MR. EARNEST: No, no, it wouldn't eliminate that. But it certainly would cloud that judgement. Because right now, for example, Saudi Arabia is not on the state sponsors of terror list. And this kind of legislation could open up the potential for a variety of court decisions that could reach differing conclusions about that.
You could also imagine other court cases being filed that would raise similar questions about Iran's conduct or Syria's conduct. And if we end up in a situation where plaintiffs in a case do not succeed in making their case against Syria, hypothetically, it certainly muddies the water when it comes to the U.S. government position about whether or not Syria is complicit in supporting terrorism.
Q: The other part of this -- you were asked earlier about sovereign immunity. What is the situation -- is there any situation that you can recall, or if you can tell us about where, without that protection abroad, a diplomat, a soldier, someone would have been at risk?
MR. EARNEST: Well, for a specific case, I'd refer you to the Department of Justice or even the State Department, and they may be able to tell you a little bit more about a particular situation where this cropped up. But in general, we know that U.S. government personnel are engaged in a variety of activities to protect our national security, to advance our interests around the world. And the prospect that in carrying out that work they could get hauled into court in some other country under dubious pretenses, that's something that we're deeply concerned about. But that's exactly the kind of loophole that could potentially be created here.
Q: Do you think the Saudis would do that?
MR. EARNEST: I'm not going to speculate about individual countries and what their potential reaction would be. But you can talk to the Saudis about that.
Q: Have they warned you or told you, told the U.S. what they will do if, in fact, this bill is -- this veto is overridden?
MR. EARNEST: Well, I know they've said a number of things publicly. I'll let them characterize their position. But our partners and allies at the European Union are certainly concerned about that, and that was the reason that they sent the letter expressing their grave concern about this particular piece of legislation, because they understand that countries around the world, and potentially countries who are members of the European Union, would pass legislation carving out exceptions to sovereign immunity. And no country has more to lose in the context of those exceptions than the United States of America, given the preeminent role that we play in global affairs.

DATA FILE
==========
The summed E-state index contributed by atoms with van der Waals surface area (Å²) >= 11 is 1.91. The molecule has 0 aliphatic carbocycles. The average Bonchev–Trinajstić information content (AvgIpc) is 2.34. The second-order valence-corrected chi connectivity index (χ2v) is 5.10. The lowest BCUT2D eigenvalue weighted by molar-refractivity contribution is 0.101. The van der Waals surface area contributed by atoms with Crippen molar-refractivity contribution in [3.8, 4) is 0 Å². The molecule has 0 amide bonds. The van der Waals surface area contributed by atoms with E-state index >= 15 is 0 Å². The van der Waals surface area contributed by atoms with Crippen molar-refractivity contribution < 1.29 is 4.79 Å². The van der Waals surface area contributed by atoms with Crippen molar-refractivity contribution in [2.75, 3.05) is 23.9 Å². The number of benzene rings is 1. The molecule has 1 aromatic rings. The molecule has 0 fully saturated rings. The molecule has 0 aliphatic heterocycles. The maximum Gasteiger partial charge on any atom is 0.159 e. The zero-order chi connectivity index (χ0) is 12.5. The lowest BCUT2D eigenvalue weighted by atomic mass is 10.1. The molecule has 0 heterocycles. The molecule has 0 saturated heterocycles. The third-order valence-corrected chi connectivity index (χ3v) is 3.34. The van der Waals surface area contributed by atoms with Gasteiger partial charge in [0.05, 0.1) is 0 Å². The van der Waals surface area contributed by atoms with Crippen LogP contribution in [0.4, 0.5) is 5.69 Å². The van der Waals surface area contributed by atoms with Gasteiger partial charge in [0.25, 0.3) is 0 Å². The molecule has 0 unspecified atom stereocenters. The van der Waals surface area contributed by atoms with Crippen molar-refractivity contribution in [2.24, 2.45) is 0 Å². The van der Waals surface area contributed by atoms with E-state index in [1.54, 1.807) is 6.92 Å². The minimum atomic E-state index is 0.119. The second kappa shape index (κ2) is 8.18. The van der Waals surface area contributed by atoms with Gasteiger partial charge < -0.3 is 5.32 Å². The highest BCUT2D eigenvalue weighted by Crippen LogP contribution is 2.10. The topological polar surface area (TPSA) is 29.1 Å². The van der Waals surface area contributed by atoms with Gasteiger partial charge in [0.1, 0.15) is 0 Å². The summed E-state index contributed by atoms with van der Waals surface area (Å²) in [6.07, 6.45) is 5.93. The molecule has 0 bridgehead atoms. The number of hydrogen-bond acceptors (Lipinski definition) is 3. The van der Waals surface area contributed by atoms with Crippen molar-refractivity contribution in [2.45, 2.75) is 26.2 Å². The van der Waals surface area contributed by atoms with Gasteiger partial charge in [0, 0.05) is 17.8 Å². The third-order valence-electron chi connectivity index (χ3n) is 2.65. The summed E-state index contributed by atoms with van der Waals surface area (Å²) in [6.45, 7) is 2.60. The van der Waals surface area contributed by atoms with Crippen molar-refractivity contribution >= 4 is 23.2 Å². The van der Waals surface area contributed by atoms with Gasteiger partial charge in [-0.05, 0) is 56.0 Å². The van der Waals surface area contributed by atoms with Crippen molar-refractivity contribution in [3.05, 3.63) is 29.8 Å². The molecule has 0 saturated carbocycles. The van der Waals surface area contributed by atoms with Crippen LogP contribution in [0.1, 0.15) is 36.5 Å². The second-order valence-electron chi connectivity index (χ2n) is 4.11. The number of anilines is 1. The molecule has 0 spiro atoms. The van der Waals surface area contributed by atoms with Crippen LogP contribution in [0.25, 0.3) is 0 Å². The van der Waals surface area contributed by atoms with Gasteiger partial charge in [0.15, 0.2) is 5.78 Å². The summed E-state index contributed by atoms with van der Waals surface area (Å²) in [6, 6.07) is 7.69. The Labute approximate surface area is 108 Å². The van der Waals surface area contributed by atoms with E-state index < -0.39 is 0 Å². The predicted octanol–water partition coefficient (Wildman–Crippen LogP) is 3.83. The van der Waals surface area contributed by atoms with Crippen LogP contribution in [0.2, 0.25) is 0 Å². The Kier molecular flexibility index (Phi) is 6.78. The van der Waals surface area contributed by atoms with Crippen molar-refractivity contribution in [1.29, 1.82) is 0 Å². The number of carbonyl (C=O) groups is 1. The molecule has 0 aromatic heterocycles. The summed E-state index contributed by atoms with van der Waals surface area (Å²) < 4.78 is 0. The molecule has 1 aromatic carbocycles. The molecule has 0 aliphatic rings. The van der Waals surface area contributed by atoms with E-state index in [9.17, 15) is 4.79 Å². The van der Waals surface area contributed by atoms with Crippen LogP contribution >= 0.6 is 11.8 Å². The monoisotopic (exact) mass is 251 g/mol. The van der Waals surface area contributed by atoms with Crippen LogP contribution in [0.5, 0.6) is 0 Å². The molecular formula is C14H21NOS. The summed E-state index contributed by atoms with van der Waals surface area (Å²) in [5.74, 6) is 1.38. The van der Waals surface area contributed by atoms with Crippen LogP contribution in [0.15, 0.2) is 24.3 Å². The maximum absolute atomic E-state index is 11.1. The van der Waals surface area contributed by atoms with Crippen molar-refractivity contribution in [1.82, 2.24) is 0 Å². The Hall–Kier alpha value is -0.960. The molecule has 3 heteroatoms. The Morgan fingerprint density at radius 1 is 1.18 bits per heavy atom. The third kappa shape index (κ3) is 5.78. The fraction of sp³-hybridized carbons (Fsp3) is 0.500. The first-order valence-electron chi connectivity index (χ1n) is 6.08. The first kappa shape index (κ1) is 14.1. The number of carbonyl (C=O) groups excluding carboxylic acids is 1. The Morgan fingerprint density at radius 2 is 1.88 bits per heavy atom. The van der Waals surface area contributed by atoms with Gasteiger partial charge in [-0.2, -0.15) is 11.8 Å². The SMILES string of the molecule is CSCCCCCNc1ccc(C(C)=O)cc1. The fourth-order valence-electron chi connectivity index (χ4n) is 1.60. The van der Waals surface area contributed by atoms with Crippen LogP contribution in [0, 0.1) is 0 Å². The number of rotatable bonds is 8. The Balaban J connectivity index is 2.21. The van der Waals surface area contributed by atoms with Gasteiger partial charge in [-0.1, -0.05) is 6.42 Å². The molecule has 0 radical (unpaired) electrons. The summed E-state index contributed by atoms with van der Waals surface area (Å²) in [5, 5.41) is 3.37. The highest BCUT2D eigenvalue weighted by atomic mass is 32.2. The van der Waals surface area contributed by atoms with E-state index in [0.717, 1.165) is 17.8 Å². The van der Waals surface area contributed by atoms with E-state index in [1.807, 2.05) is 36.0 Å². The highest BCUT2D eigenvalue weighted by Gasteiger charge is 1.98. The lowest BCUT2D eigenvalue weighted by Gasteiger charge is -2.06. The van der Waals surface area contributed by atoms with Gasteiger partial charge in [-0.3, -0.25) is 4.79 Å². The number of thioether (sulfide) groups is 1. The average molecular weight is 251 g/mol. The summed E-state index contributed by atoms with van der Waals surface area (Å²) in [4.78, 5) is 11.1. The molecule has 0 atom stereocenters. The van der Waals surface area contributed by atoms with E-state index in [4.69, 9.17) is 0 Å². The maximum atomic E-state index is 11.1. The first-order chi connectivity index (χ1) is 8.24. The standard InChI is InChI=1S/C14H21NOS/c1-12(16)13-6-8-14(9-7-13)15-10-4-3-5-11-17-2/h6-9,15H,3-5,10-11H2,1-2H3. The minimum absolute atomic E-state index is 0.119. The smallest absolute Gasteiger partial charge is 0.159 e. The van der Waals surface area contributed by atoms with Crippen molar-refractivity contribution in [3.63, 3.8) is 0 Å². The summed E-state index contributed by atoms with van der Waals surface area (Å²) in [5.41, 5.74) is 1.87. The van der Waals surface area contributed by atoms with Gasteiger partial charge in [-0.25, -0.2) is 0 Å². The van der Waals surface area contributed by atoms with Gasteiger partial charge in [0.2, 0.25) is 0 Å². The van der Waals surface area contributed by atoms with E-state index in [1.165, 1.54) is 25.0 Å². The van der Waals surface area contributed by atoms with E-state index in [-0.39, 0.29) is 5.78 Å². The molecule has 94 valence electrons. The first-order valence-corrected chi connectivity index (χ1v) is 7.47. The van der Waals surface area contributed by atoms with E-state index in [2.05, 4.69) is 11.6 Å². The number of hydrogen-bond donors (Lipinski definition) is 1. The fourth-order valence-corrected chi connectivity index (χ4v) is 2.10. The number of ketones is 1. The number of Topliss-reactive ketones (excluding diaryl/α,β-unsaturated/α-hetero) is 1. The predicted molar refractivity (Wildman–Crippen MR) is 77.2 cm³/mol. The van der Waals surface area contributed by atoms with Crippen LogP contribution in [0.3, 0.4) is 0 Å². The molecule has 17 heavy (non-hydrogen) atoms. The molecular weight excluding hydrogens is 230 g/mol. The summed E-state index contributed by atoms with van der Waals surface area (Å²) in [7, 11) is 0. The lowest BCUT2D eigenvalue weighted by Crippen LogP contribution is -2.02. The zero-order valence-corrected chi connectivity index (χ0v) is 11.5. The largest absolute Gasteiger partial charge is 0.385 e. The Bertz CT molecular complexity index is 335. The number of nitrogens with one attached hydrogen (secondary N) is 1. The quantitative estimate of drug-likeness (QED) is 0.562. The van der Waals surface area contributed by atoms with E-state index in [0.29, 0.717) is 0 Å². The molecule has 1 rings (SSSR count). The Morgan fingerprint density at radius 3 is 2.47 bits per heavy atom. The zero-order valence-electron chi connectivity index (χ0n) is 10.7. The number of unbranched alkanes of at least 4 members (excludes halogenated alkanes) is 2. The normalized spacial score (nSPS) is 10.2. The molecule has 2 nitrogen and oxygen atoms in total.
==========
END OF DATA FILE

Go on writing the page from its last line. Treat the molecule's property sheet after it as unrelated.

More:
Q: On Charlotte, there's a DOJ team that went down there. Now, this is not an "investigation," as in the case in Tulsa. Have they been able to give the President an assessment of where the situation stands there now in real time -- this community relations team, essentially?
MR. EARNEST: That team is on the ground primarily to offer some expertise and advice the local officials who are grappling with the difficult situation right now. Their primary function is not to report back to the White House. There are other ways that the President can continue to be informed of events on the ground. There are White House staffers here who are in close touch with the Charlotte mayor and her office, and the Tulsa mayor and his office. I can tell you that senior administration officials -- or senior White House officials have been in touch with Anthony Foxx. He's currently the Secretary of Transportation, but he's also the former mayor of Charlotte, so he obviously has a lot of ties to that community and a lot of relationships with people who can offer an assessment about what's happening there.
So there are a variety of ways for the President to get a very clear understanding about what exactly is happening in Charlotte right now.